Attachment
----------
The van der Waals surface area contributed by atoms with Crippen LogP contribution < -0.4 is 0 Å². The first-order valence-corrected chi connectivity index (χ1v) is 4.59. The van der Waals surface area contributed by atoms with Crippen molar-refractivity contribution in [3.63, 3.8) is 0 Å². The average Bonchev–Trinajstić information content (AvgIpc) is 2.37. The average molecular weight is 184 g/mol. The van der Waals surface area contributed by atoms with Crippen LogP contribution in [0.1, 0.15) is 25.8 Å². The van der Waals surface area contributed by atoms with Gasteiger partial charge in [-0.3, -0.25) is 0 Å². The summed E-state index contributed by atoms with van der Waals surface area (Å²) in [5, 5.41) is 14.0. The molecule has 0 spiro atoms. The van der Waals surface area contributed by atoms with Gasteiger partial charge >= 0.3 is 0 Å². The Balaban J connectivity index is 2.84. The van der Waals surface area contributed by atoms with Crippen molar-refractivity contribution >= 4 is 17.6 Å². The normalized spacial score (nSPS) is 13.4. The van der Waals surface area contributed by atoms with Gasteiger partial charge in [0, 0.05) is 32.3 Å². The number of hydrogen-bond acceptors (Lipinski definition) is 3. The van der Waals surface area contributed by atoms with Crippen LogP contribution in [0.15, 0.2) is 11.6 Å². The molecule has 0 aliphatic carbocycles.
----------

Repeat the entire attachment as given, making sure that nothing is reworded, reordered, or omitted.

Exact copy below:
The van der Waals surface area contributed by atoms with Crippen LogP contribution < -0.4 is 0 Å². The first-order valence-corrected chi connectivity index (χ1v) is 4.59. The van der Waals surface area contributed by atoms with Crippen molar-refractivity contribution in [3.63, 3.8) is 0 Å². The average Bonchev–Trinajstić information content (AvgIpc) is 2.37. The average molecular weight is 184 g/mol. The van der Waals surface area contributed by atoms with Crippen LogP contribution in [0.1, 0.15) is 25.8 Å². The van der Waals surface area contributed by atoms with Gasteiger partial charge in [-0.3, -0.25) is 0 Å². The summed E-state index contributed by atoms with van der Waals surface area (Å²) in [5, 5.41) is 14.0. The molecule has 0 spiro atoms. The van der Waals surface area contributed by atoms with Gasteiger partial charge >= 0.3 is 0 Å². The Balaban J connectivity index is 2.84. The van der Waals surface area contributed by atoms with Crippen molar-refractivity contribution >= 4 is 17.6 Å². The normalized spacial score (nSPS) is 13.4. The van der Waals surface area contributed by atoms with Gasteiger partial charge in [0, 0.05) is 32.3 Å². The number of hydrogen-bond acceptors (Lipinski definition) is 3. The van der Waals surface area contributed by atoms with Crippen LogP contribution in [0.15, 0.2) is 11.6 Å². The molecule has 0 aliphatic carbocycles.